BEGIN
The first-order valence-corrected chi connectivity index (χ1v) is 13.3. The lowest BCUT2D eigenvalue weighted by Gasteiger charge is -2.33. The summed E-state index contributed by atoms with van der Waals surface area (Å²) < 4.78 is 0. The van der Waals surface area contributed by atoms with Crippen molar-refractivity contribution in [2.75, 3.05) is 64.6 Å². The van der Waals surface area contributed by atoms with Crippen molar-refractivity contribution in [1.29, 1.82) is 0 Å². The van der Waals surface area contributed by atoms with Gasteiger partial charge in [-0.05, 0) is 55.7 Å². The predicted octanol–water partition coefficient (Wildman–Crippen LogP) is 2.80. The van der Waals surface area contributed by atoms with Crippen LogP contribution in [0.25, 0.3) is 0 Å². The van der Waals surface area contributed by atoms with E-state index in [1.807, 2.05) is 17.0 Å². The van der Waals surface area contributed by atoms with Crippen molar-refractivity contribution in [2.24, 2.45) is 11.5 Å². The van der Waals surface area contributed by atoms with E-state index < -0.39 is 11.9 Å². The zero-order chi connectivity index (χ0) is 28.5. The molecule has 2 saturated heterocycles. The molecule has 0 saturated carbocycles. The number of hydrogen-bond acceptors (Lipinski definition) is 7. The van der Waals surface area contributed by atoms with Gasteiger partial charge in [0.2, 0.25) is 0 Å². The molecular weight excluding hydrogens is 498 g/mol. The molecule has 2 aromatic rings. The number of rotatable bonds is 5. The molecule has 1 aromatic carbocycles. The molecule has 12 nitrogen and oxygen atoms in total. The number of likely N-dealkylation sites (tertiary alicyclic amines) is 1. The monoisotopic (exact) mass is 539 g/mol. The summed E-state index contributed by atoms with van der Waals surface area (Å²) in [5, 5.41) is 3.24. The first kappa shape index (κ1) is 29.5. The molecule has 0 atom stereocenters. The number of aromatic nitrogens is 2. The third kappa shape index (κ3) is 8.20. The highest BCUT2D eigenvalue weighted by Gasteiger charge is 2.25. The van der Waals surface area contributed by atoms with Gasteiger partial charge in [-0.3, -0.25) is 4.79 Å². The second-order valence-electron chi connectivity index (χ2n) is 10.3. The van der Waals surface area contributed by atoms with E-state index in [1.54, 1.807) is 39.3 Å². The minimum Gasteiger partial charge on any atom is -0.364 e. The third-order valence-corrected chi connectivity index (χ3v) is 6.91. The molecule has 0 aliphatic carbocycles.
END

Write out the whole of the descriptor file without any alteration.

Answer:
The first-order valence-corrected chi connectivity index (χ1v) is 13.3. The lowest BCUT2D eigenvalue weighted by Gasteiger charge is -2.33. The summed E-state index contributed by atoms with van der Waals surface area (Å²) < 4.78 is 0. The van der Waals surface area contributed by atoms with Crippen molar-refractivity contribution in [2.75, 3.05) is 64.6 Å². The van der Waals surface area contributed by atoms with Crippen molar-refractivity contribution in [1.29, 1.82) is 0 Å². The van der Waals surface area contributed by atoms with Gasteiger partial charge in [-0.05, 0) is 55.7 Å². The predicted octanol–water partition coefficient (Wildman–Crippen LogP) is 2.80. The van der Waals surface area contributed by atoms with Crippen LogP contribution in [0.25, 0.3) is 0 Å². The van der Waals surface area contributed by atoms with E-state index in [1.807, 2.05) is 17.0 Å². The van der Waals surface area contributed by atoms with Crippen molar-refractivity contribution in [2.24, 2.45) is 11.5 Å². The van der Waals surface area contributed by atoms with E-state index < -0.39 is 11.9 Å². The zero-order chi connectivity index (χ0) is 28.5. The molecule has 2 saturated heterocycles. The molecule has 0 saturated carbocycles. The number of hydrogen-bond acceptors (Lipinski definition) is 7. The van der Waals surface area contributed by atoms with Gasteiger partial charge in [0.2, 0.25) is 0 Å². The molecular weight excluding hydrogens is 498 g/mol. The molecule has 2 aromatic rings. The number of rotatable bonds is 5. The molecule has 1 aromatic carbocycles. The molecule has 12 nitrogen and oxygen atoms in total. The number of likely N-dealkylation sites (tertiary alicyclic amines) is 1. The monoisotopic (exact) mass is 539 g/mol. The summed E-state index contributed by atoms with van der Waals surface area (Å²) in [5, 5.41) is 3.24. The first kappa shape index (κ1) is 29.5. The molecule has 0 atom stereocenters. The number of aromatic nitrogens is 2. The third kappa shape index (κ3) is 8.20. The highest BCUT2D eigenvalue weighted by Gasteiger charge is 2.25. The van der Waals surface area contributed by atoms with Gasteiger partial charge in [-0.3, -0.25) is 4.79 Å². The second-order valence-electron chi connectivity index (χ2n) is 10.3. The van der Waals surface area contributed by atoms with E-state index in [1.54, 1.807) is 39.3 Å². The minimum Gasteiger partial charge on any atom is -0.364 e. The third-order valence-corrected chi connectivity index (χ3v) is 6.91. The molecule has 0 aliphatic carbocycles.